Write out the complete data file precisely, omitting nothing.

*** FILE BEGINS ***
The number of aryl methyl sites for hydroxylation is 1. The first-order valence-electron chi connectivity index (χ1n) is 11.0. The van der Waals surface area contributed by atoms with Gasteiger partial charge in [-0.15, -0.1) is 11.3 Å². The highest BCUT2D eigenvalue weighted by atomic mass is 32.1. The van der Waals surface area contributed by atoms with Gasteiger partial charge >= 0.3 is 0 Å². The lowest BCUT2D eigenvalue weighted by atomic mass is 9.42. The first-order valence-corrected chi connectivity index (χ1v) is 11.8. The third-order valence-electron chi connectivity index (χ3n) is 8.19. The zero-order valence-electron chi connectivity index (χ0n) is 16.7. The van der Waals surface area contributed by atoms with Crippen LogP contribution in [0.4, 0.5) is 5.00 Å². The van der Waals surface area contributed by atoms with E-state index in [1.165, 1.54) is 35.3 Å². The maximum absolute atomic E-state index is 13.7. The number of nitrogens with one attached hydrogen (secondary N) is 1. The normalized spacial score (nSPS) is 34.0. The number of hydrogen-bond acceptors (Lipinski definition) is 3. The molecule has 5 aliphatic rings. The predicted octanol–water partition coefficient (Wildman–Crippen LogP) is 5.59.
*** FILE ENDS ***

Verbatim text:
The number of aryl methyl sites for hydroxylation is 1. The first-order valence-electron chi connectivity index (χ1n) is 11.0. The van der Waals surface area contributed by atoms with Gasteiger partial charge in [-0.15, -0.1) is 11.3 Å². The highest BCUT2D eigenvalue weighted by atomic mass is 32.1. The van der Waals surface area contributed by atoms with Gasteiger partial charge >= 0.3 is 0 Å². The lowest BCUT2D eigenvalue weighted by atomic mass is 9.42. The first-order valence-corrected chi connectivity index (χ1v) is 11.8. The third-order valence-electron chi connectivity index (χ3n) is 8.19. The zero-order valence-electron chi connectivity index (χ0n) is 16.7. The van der Waals surface area contributed by atoms with Crippen LogP contribution in [0.4, 0.5) is 5.00 Å². The van der Waals surface area contributed by atoms with E-state index in [1.165, 1.54) is 35.3 Å². The maximum absolute atomic E-state index is 13.7. The number of nitrogens with one attached hydrogen (secondary N) is 1. The normalized spacial score (nSPS) is 34.0. The number of hydrogen-bond acceptors (Lipinski definition) is 3. The molecule has 5 aliphatic rings. The predicted octanol–water partition coefficient (Wildman–Crippen LogP) is 5.59.